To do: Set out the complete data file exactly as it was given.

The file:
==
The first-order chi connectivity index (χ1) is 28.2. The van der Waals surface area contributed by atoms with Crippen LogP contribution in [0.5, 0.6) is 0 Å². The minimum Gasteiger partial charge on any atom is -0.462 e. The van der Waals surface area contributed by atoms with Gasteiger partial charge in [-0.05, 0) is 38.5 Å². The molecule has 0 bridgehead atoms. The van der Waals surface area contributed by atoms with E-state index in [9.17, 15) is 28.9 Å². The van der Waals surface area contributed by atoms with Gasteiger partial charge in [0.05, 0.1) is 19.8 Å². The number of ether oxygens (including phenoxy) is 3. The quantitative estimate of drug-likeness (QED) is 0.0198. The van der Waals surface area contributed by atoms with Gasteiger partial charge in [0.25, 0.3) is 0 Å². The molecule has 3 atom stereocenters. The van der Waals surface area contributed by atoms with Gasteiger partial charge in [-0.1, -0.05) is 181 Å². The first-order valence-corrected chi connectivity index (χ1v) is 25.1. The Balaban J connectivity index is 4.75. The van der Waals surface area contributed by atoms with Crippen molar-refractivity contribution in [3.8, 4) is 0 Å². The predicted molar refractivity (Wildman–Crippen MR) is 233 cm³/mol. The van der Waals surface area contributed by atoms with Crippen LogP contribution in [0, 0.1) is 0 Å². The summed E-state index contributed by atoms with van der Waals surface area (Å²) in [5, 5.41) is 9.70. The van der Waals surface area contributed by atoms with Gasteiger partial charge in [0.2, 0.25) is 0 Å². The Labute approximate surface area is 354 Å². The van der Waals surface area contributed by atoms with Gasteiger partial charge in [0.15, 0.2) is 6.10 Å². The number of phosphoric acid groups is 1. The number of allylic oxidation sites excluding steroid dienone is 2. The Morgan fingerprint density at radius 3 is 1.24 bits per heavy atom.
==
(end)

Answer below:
The first-order chi connectivity index (χ1) is 28.2. The van der Waals surface area contributed by atoms with Crippen LogP contribution in [0.5, 0.6) is 0 Å². The minimum Gasteiger partial charge on any atom is -0.462 e. The van der Waals surface area contributed by atoms with Gasteiger partial charge in [-0.05, 0) is 38.5 Å². The molecule has 0 bridgehead atoms. The van der Waals surface area contributed by atoms with E-state index in [9.17, 15) is 28.9 Å². The van der Waals surface area contributed by atoms with Gasteiger partial charge in [0.05, 0.1) is 19.8 Å². The number of ether oxygens (including phenoxy) is 3. The quantitative estimate of drug-likeness (QED) is 0.0198. The van der Waals surface area contributed by atoms with Gasteiger partial charge in [0.25, 0.3) is 0 Å². The molecule has 3 atom stereocenters. The van der Waals surface area contributed by atoms with Gasteiger partial charge in [-0.1, -0.05) is 181 Å². The first-order valence-corrected chi connectivity index (χ1v) is 25.1. The Balaban J connectivity index is 4.75. The van der Waals surface area contributed by atoms with Crippen molar-refractivity contribution in [3.8, 4) is 0 Å². The predicted molar refractivity (Wildman–Crippen MR) is 233 cm³/mol. The van der Waals surface area contributed by atoms with Crippen LogP contribution in [0, 0.1) is 0 Å². The summed E-state index contributed by atoms with van der Waals surface area (Å²) in [5, 5.41) is 9.70. The van der Waals surface area contributed by atoms with Gasteiger partial charge in [0.2, 0.25) is 0 Å². The Labute approximate surface area is 354 Å². The van der Waals surface area contributed by atoms with Gasteiger partial charge in [0.15, 0.2) is 6.10 Å². The number of phosphoric acid groups is 1. The number of allylic oxidation sites excluding steroid dienone is 2. The Morgan fingerprint density at radius 3 is 1.24 bits per heavy atom.